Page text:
That’s all for today.  Get outside and enjoy the sun - but remember to bundle up!

Bye for now…

Sunday 13 November 2016

Tea and books on a crisp, bright Sunday morning...

After a morning of cooking and baking, I’m happy to sit down with a steaming cup of chai tea and a slice of freshly baked Date Bread as I think about what I’ve been reading this past week.  In place of my usual classical background music, I’ve pulled out my Leonard Cohen cds, in memory of that great Canadian icon, author, poet, musician, wordsmith… “it is you, who must leave everything that you cannot control.. it begins with your family, but soon it comes round to your soul” (from “The Sisters of Mercy”)  We will miss your thoughts and words, Leonard!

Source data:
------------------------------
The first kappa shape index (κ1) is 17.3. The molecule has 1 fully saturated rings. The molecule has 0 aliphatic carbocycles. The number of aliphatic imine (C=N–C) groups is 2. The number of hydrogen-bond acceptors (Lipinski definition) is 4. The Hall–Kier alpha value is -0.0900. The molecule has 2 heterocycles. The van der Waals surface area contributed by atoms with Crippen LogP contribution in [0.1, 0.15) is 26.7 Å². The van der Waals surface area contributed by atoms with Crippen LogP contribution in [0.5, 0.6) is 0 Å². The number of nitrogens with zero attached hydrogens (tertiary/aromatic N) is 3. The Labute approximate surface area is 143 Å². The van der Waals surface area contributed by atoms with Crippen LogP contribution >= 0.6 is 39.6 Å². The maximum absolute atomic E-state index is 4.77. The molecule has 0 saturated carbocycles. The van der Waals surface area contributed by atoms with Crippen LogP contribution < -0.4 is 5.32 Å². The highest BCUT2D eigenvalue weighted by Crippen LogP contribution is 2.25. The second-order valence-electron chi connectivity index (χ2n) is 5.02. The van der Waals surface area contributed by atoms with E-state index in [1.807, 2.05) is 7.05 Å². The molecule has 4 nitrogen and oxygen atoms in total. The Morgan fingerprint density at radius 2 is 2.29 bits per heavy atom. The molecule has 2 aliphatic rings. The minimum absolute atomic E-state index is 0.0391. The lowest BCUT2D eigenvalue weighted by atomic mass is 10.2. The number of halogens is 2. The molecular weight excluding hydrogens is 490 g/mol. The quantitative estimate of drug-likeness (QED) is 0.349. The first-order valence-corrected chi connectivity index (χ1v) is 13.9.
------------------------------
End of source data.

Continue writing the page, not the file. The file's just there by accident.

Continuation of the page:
I read a really great novel last week by Canadian author Trudi Johnson, From a Good Home:  a St John’s family saga.  This is the third debut novel I’ve read in a row, and they’ve all been awesome.  From a Good Home tells the story of the Sinclair family history, and begins with the death of patriarch Charles Sinclair, father to Jeanne and Emily, and grandfather to Joe, Lauren and Gregory.  His death throws the whole family dynamic out of sync, as it comes to light that when Charles was a young man, husband and father, he also fathered a child with one of the girls who worked in his household, Hannah Parsons.  Now, sixty years later, the story is revealed and the family must come to terms with what this means for them and how this will affect their lives going forward.  There are no real “main characters”, as they are all important to the story, and the ages of the characters range from early thirties to mid-seventies.  It was a real page-turner, as details of the family secrets were meted out bit by bit, tiny morsels for the reader to devour as we forge ahead to reach the final, satisfying conclusion.  It was a bit like that 1950's novel, Peyton Place, about a small town with scandalous secrets between social classes, but it reminded me more of the Maeve Binchy novels that I’ve read in the past, gentle stories about family and friends, and the bonds that develop in our lives to even the most unlikely people - it was more gossip-y than Binchy but less scandalous than Peyton Place.  It was a thoroughly enjoyable novel, although I sometimes wished there was more to the story than seemingly every character’s obsession with the Sinclair family secrets.  It was a novel filled with longing and regret, but also love and trust, and explored the many types of people who make up our family and our circle of friends - actually, it reminded me a bit of Maeve Binchy’s novel, Circle of Friends, as there are a group of young people who have been friends for years, moving from childhood into adulthood together.  I would give this book a 9 out of 10, and would highly recommend it to anyone who enjoys books that deal with family secrets, domestic stories, or anyone who likes, as one member of my award selection committee described it, a “juicy” read. (Note: according to the author notes at the end of the book, Johnson is working on a sequel to this - hurray!!)